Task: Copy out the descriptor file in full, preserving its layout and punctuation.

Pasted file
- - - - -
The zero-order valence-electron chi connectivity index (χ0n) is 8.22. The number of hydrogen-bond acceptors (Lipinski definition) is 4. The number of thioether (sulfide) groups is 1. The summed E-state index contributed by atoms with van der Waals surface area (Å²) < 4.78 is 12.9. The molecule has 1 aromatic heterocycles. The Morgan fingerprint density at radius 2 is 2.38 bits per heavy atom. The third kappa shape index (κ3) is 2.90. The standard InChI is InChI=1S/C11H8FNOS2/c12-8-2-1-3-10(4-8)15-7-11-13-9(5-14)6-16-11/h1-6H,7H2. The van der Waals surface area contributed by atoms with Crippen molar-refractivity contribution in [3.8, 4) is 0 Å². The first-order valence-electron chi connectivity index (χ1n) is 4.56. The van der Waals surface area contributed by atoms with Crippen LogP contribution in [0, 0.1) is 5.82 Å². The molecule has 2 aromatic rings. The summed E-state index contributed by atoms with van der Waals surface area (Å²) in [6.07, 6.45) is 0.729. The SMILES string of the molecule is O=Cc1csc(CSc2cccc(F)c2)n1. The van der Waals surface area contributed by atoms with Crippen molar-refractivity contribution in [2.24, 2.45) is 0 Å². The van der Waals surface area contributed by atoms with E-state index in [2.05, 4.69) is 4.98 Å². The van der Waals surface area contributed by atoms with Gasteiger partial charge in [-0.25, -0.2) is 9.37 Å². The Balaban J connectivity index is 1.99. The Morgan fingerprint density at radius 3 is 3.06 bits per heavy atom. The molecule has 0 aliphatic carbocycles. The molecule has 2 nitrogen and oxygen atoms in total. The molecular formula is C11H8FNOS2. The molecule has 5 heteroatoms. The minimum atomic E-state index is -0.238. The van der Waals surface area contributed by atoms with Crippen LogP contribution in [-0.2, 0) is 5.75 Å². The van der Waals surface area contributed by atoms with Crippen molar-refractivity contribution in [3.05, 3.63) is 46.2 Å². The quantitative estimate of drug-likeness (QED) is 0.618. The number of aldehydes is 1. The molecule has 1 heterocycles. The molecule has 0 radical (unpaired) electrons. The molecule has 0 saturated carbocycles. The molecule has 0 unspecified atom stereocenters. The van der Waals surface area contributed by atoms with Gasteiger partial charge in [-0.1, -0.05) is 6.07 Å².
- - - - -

The zero-order valence-electron chi connectivity index (χ0n) is 8.22. The number of hydrogen-bond acceptors (Lipinski definition) is 4. The number of thioether (sulfide) groups is 1. The summed E-state index contributed by atoms with van der Waals surface area (Å²) < 4.78 is 12.9. The molecule has 1 aromatic heterocycles. The Morgan fingerprint density at radius 2 is 2.38 bits per heavy atom. The third kappa shape index (κ3) is 2.90. The standard InChI is InChI=1S/C11H8FNOS2/c12-8-2-1-3-10(4-8)15-7-11-13-9(5-14)6-16-11/h1-6H,7H2. The van der Waals surface area contributed by atoms with Crippen molar-refractivity contribution in [3.8, 4) is 0 Å². The first-order valence-electron chi connectivity index (χ1n) is 4.56. The van der Waals surface area contributed by atoms with Crippen LogP contribution in [0, 0.1) is 5.82 Å². The molecule has 2 aromatic rings. The summed E-state index contributed by atoms with van der Waals surface area (Å²) in [6.07, 6.45) is 0.729. The SMILES string of the molecule is O=Cc1csc(CSc2cccc(F)c2)n1. The van der Waals surface area contributed by atoms with Crippen molar-refractivity contribution in [2.24, 2.45) is 0 Å². The van der Waals surface area contributed by atoms with E-state index in [2.05, 4.69) is 4.98 Å². The van der Waals surface area contributed by atoms with Gasteiger partial charge in [-0.25, -0.2) is 9.37 Å². The Balaban J connectivity index is 1.99. The Morgan fingerprint density at radius 3 is 3.06 bits per heavy atom. The molecule has 0 aliphatic carbocycles. The molecule has 2 nitrogen and oxygen atoms in total. The molecular formula is C11H8FNOS2. The molecule has 5 heteroatoms. The minimum atomic E-state index is -0.238. The van der Waals surface area contributed by atoms with Crippen LogP contribution in [-0.2, 0) is 5.75 Å². The van der Waals surface area contributed by atoms with Crippen molar-refractivity contribution in [3.05, 3.63) is 46.2 Å². The quantitative estimate of drug-likeness (QED) is 0.618. The number of aldehydes is 1. The molecule has 1 heterocycles. The molecule has 0 radical (unpaired) electrons. The molecule has 0 saturated carbocycles. The molecule has 0 unspecified atom stereocenters. The van der Waals surface area contributed by atoms with Gasteiger partial charge in [-0.1, -0.05) is 6.07 Å².